Half-circle chic

half-circle skirt

This is my first self-drafted half circle skirt. Made from the finest poly-crepe and lined with some heavy stretch satin because gravity ain’t that clever!

I nearly went for wool crepe which I think would have worked even more beautifully, but the idea of messing up 2 metres @£40 was a little bit more daunting than @£9!

half circle skirt front view

The drape is lovely on the poly and I’m so chuffed with how flattering it is around the hips, but my oh my does that cause nasty stretchy bias hemline issues.

To draft the skirt, cut and sew together is child’s play. And it was a perfect project to practice a lapped zipper too. But to get an even hem on this skirt required patience of some saints. I blogged the other day about my time-starved, light-rationed sewing time so I won’t harp on any more about that but lets just say a massive learning curve was attained with the help of some basic tools, a bit of determination and a few swear words!

half circle skirt with jacket

half circle skirt front

I incorporated 2 buttons as a closure instead of the usual hook and bar and used black bias binding to finish the hem. And no I did not do it by hand!

half circle skirt detail

I so needed another black go-to skirt. And it feels right to go back to black. I do love a pencil skirt but I also love how swishy and elegant this one feels. A little bit Grease and a little bit Mad Men but also very much me. I can even run for the bus in it! Just need a few more 50s style blouses or peasant tops to go with it now.

twirling in half circle skirtAmazing photographs by Daniel Selway

Shedding some light on a dark subject

Head torch
I am time-starved. Especially when I get home from the office. Even more especially when it’s dark and my energy levels have dropped through the floorboards.

It’s frustrating mostly because I function fully from morning to afternoon, busily beavering away, designing, revising and artworking books like there’s no tomorrow. At lunch, I compose lists on Post-it notes. Lists of what I fully intend to do when I get home. Sewing projects mainly. Finishing off WIPs, drafting new ones and watching YouTube tutorials but then, as I walk through the door, adorned with Sainsbo’s bags, check on the homework, prepare the dinner, feed the masses, wash up and put the children away… someone or something sneaks up behind me and blatently steals my ‘get up and go’!

I find myself making excuses to myself. My best one is: “These damned energy efficient lightbulbs are rubbish. I can’t see a thing!”

I offloaded this woe to a work colleague on Wednesday and she suggested a head torch. Genius! Bhavini always has the best ideas. (Apart from Helen who invented #TuesdayCheeseDay!)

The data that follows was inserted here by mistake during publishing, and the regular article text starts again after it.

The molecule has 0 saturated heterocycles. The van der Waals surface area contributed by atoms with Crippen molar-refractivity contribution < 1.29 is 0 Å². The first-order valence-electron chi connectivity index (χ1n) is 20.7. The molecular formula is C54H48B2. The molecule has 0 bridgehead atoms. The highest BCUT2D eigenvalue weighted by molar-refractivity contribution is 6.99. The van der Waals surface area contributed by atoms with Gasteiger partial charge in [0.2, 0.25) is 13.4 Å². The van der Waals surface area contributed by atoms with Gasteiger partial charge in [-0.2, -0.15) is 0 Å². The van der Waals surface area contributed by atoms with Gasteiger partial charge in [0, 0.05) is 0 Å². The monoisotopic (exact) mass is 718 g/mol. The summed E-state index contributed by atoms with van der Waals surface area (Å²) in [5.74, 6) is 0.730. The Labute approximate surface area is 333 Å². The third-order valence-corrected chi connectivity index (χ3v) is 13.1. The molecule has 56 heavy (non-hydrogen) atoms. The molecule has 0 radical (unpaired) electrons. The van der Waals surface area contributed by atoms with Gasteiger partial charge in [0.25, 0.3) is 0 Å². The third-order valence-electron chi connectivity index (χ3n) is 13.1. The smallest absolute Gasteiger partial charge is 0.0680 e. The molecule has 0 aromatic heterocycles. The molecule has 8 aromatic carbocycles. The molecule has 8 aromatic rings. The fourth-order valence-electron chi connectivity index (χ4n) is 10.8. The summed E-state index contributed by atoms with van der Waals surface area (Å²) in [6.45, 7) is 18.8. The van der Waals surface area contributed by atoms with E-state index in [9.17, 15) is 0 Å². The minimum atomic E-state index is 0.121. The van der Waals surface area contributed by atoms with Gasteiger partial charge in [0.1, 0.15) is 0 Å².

By Thursday I had completely forgotten that my half-circle skirt had already taken 5 evenings. And I had nearly forgotten that I had to unpick the hem already because I stupidly didn’t level it before stitching. Even when I did try to level the hem, apart from the light failing and it being virtually impossible to see where I was marking on a black fabric, the dress-form was slowly sliding downwards every time I twisted it round. So by the time I got back round to the first pin, I was pinning higher and higher! I said nearly forgotten!

Because thanks to Bhavini and her brilliant suggestion, Mr Ooobop’s head torch worked a treat. I could now see what I was doing, without a care that I looked like a complete fool, and that self same evening, my perfectly levelled half-circle skirt was finished.

working with head torch

I’m not sure if you’ve ever had the displeasure of a bias-stretched hem – honestly, two and a half unnecessary inches longer at the front more than the sides! – but I will never ever wing it again.

To get it right, I first measured the length I wanted with a tape measure from the waist, down the side seam to the hem and placed a pin. I then measured up from the bottom to the hemline, using a metal rule and continued pinning the new hemline all round. I rotated the whole dress-form instead of twisting it on the pole this time!

I then marked with tailors chalk, 1.5 cm all round, below the pins and once I’d double checked the markings, I cut off the offending excess.

I used black bias tape to complete the hem. Worked a treat!

I don’t have a shot of the finished skirt to show you as yet – I’m hoping to persuade my trusty photographer to take some at the weekend. But I do have a handy new device in my sewing box… hoorah!